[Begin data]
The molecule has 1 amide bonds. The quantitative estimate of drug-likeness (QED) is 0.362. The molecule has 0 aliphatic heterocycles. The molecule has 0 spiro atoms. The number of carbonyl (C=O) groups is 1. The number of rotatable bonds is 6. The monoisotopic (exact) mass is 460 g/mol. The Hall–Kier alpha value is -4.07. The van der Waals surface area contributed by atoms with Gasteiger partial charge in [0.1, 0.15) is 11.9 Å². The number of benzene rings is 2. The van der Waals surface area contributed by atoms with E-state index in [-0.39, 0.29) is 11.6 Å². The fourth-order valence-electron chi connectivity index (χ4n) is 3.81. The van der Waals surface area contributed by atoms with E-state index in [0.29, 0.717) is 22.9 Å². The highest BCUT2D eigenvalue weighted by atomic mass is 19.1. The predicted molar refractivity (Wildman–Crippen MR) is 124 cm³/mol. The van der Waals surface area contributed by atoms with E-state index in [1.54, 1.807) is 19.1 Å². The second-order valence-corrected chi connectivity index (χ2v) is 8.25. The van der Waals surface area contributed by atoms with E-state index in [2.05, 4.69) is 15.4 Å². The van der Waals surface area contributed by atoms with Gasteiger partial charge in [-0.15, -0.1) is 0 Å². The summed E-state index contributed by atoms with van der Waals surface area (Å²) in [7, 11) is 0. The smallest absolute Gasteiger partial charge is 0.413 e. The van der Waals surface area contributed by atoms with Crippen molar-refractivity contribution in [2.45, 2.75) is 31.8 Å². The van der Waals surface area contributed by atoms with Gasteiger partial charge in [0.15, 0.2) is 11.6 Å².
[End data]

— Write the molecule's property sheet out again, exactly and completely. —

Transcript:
The molecule has 1 amide bonds. The quantitative estimate of drug-likeness (QED) is 0.362. The molecule has 0 aliphatic heterocycles. The molecule has 0 spiro atoms. The number of carbonyl (C=O) groups is 1. The number of rotatable bonds is 6. The monoisotopic (exact) mass is 460 g/mol. The Hall–Kier alpha value is -4.07. The van der Waals surface area contributed by atoms with Gasteiger partial charge in [0.1, 0.15) is 11.9 Å². The number of benzene rings is 2. The van der Waals surface area contributed by atoms with E-state index in [-0.39, 0.29) is 11.6 Å². The fourth-order valence-electron chi connectivity index (χ4n) is 3.81. The van der Waals surface area contributed by atoms with E-state index in [0.29, 0.717) is 22.9 Å². The highest BCUT2D eigenvalue weighted by atomic mass is 19.1. The predicted molar refractivity (Wildman–Crippen MR) is 124 cm³/mol. The van der Waals surface area contributed by atoms with E-state index in [1.54, 1.807) is 19.1 Å². The second-order valence-corrected chi connectivity index (χ2v) is 8.25. The van der Waals surface area contributed by atoms with E-state index in [2.05, 4.69) is 15.4 Å². The van der Waals surface area contributed by atoms with Gasteiger partial charge in [-0.15, -0.1) is 0 Å². The summed E-state index contributed by atoms with van der Waals surface area (Å²) in [7, 11) is 0. The smallest absolute Gasteiger partial charge is 0.413 e. The van der Waals surface area contributed by atoms with Crippen molar-refractivity contribution in [2.45, 2.75) is 31.8 Å². The van der Waals surface area contributed by atoms with Gasteiger partial charge in [0.15, 0.2) is 11.6 Å².